July 11, 2020

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Interesting choice of detail on UNESCO’s interactive maps


Sprinkled throughout UNESCO’s website are interactive maps where you can zoom in to various parts of the world.

Obviously Israel is a small country and it cannot be easily seen or labeled on a map of all of Asia, Africa and Europe:

But the Gaza Strip is labeled  even on this map.
Zooming in, we see:

Cyprus and Lebanon, both smaller than Israel, make the cut in this view.  Jordan and Syria don’t. Gaza remains named.

Next level in:

Every country in the region is labeled, and two non-countries: “Palestine” and the Gaza Strip are labeled as well. Only one country, Israel is missing. (actually, Saudi Arabia loses its name which was visible in an in-between map I did not reproduce. That looks like a bug.)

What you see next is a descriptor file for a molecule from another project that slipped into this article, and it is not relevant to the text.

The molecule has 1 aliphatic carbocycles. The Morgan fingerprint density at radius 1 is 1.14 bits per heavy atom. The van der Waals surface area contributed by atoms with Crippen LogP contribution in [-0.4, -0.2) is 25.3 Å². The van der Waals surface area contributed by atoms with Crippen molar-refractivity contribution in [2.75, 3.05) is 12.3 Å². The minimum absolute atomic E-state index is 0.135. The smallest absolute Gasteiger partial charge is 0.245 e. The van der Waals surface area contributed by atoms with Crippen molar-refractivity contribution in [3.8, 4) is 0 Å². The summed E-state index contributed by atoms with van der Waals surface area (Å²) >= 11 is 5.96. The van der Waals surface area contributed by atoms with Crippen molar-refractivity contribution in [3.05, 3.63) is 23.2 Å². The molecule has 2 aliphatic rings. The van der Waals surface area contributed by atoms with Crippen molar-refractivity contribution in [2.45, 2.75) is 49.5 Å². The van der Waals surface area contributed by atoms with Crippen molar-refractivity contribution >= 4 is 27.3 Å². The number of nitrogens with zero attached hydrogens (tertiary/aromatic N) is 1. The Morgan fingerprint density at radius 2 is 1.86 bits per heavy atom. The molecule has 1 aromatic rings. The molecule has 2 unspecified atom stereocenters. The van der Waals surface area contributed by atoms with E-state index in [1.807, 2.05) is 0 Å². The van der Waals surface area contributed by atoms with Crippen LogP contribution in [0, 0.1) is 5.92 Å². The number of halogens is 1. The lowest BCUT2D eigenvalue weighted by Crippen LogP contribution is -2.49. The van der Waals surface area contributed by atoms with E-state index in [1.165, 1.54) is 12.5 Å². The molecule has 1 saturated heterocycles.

You need to zoom in one more level to see Israel:

Also interesting is when you zoom in all the way, it labels the Green Line accurately as “armistice demarcation lines” – and even shows the no-man’s land between Jordanian-occupied territory and Israel from 1949-1967.  It doesn’t mention the year of the armistice.

The no-man’s land means that this is a map of Israel and its pre-1967 boundary with Jordan. But the labels show that section as being between Israel and something called “Palestine” implying that Palestine was a state before 1967.

All of these decisions of what to show are clearly not made by a computer. (Note how the “Gaza Strip” label disappears and it becomes part of “Palestine” at larger zooms. A computer wouldn’t do that.)

A human decided what labels would be visible at which levels and what text would show up at certain points. And Israel was considered so distasteful that it would not appear until there was no choice.

It isn’t paranoia when they are really out to get you.

(h/t Simon)

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